Crafting (be it professionally or as a hobby) has become one of the biggest trends since the onset of the pandemic: we’ve been spending more time in; Its elements of tactility and slowness soothe in a manic world. And have you seen the amount of crochet on the runways recently?
In this series of DIY stories, four Singapore artists – each with her own fashion-related discipline – share a project that lets you create something to add to the wardrobe at home.
Embroidery artist Alysha Rahmat Shah at work.
When this Alysha Rahmat Shah, 25, was preparing for a student show as a fine arts undergraduate at Lasalle College of the Arts in 2016, she realised that she didn’t want to do a painting.
Instead, she turned to embroidery – a technique that she had picked up from her mother as a child, but had never previously explored as an art medium.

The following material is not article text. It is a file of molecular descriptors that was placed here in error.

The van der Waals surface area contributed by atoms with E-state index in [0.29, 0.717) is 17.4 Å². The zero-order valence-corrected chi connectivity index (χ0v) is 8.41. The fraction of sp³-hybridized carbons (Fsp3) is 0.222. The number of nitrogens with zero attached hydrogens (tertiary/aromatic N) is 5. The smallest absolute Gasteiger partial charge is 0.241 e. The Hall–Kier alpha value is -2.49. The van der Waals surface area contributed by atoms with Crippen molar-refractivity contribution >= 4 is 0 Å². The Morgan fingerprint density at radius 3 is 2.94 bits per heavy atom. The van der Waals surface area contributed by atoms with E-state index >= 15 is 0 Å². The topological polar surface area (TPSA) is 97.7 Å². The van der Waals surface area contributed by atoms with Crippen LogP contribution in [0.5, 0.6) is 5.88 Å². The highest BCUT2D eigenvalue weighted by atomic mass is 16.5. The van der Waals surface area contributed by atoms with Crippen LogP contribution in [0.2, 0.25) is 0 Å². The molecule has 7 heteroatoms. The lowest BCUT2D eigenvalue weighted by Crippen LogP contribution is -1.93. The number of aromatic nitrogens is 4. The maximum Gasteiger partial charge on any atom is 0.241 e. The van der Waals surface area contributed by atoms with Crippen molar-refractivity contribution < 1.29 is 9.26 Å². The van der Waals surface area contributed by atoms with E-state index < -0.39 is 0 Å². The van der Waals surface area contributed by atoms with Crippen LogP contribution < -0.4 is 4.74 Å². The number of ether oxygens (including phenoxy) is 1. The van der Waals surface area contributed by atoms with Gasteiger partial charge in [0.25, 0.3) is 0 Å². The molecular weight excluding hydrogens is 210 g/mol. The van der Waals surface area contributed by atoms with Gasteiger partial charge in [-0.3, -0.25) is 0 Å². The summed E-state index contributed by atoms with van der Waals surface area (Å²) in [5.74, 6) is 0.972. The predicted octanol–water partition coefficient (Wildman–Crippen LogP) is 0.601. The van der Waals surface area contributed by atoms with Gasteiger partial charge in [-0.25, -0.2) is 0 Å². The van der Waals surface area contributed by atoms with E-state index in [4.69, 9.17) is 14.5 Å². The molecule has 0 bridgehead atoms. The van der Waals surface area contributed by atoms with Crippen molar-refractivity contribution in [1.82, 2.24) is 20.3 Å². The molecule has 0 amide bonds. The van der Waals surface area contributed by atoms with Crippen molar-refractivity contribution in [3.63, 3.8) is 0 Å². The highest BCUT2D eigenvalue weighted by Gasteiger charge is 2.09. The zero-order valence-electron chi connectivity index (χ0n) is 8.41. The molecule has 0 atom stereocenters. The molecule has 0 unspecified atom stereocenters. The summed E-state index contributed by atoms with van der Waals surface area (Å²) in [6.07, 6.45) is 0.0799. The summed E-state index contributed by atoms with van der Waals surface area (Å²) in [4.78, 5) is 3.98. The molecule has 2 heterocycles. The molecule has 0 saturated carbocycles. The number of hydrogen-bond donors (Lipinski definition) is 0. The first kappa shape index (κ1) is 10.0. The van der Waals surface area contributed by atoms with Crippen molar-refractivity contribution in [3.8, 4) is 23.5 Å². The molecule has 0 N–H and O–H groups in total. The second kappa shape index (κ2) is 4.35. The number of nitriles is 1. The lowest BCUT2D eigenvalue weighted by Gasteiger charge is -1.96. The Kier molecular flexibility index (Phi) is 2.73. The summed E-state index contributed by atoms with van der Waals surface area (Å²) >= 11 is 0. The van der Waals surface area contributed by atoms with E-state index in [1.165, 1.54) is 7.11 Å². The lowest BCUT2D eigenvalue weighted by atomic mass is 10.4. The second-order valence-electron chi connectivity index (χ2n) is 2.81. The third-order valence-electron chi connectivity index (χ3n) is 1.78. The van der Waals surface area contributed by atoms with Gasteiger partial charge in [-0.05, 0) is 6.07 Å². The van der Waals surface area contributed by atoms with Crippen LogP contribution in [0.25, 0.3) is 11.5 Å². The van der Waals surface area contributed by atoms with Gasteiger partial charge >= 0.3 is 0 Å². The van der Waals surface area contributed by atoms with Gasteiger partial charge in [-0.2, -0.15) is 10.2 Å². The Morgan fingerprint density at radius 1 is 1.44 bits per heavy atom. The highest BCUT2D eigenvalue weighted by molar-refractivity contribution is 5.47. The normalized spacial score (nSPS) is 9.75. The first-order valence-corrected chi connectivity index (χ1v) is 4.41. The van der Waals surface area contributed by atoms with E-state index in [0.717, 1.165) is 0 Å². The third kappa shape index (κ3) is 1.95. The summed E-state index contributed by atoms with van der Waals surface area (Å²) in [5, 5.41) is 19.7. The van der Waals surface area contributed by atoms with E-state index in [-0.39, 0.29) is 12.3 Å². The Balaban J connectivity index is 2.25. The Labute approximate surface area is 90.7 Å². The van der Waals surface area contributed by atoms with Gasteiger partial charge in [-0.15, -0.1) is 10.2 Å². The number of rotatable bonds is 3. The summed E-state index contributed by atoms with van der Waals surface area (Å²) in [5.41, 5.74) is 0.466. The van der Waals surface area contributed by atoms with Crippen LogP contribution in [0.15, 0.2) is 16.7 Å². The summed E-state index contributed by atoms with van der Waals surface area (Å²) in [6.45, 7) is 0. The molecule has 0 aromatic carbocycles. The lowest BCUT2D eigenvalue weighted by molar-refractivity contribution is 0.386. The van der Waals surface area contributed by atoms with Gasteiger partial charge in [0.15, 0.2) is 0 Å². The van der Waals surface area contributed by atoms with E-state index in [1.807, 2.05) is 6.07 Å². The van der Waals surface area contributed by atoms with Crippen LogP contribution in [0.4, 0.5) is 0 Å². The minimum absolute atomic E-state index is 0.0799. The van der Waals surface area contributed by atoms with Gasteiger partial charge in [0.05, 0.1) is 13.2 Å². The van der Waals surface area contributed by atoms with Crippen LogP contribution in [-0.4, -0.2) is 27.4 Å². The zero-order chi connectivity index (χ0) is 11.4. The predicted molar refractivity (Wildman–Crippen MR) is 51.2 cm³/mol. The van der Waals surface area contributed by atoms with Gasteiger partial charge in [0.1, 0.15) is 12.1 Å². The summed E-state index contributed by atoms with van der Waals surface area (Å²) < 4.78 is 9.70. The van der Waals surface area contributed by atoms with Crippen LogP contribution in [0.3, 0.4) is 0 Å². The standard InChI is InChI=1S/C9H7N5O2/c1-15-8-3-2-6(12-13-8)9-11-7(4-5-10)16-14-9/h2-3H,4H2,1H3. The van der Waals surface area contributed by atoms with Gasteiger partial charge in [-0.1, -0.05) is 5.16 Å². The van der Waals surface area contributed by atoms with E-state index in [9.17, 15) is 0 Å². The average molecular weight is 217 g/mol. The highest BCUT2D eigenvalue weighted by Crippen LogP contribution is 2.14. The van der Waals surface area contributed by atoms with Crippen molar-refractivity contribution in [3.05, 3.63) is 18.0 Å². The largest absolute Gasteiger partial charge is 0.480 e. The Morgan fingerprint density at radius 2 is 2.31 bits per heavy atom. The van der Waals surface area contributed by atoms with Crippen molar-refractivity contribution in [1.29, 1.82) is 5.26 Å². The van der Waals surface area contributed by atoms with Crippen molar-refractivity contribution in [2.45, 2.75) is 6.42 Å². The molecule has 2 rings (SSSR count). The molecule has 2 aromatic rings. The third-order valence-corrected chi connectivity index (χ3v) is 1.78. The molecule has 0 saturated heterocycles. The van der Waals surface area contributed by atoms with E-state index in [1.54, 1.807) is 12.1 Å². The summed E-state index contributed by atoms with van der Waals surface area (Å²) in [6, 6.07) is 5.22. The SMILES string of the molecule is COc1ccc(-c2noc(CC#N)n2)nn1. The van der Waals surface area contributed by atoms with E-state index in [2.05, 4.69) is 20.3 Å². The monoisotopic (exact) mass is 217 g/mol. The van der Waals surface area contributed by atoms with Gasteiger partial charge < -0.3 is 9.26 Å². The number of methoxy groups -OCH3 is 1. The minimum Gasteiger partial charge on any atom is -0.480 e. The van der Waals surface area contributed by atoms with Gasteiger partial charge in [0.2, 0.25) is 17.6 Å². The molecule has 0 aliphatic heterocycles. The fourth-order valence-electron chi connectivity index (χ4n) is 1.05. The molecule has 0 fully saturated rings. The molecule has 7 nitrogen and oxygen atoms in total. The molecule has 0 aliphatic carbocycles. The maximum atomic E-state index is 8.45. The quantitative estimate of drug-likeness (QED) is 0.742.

Since then, she’s fully leaned into it as her medium of choice, creating commissions for exhibitions (she’s shown at the Tomo Gallery in Kyoto and Helutrans here, to name a few) as well as private clients (pre-Covid, she could have had as many over 100 orders for customised framed works, garments and the like at one time, she says).
Nature – and often, mythological figures – are a common theme in Alysha’s embroidery designs, inspired fondly by a family farm near Mount Ophir in Malaysia.
Far from cutesy or homespun, her works feel at once romantic and modern, imbued with a distinctively Gen Z spirit. In her hands, casual family photographs get adapted into vivid embroidered illustrations while her lush renderings of nature reveal a fine eye for detail and colour.
Her favourite source of inspiration: her family’s farm located at the base of Mount Ophir in Malaysia. “It’s my favourite place in the world,” she says. “When the mist rolls in, that’s what I imagine paradise looks like.”
Here, Alysha teaches us how to embroider a bucket hat with a simple floral
motif (guys, this is meant to be beginners’ stuff) using two basic embroidery techniques: the back stitch and satin stitch. Once you’ve gotten the hang of them, they can be applied to virtually any pattern, design or garment.
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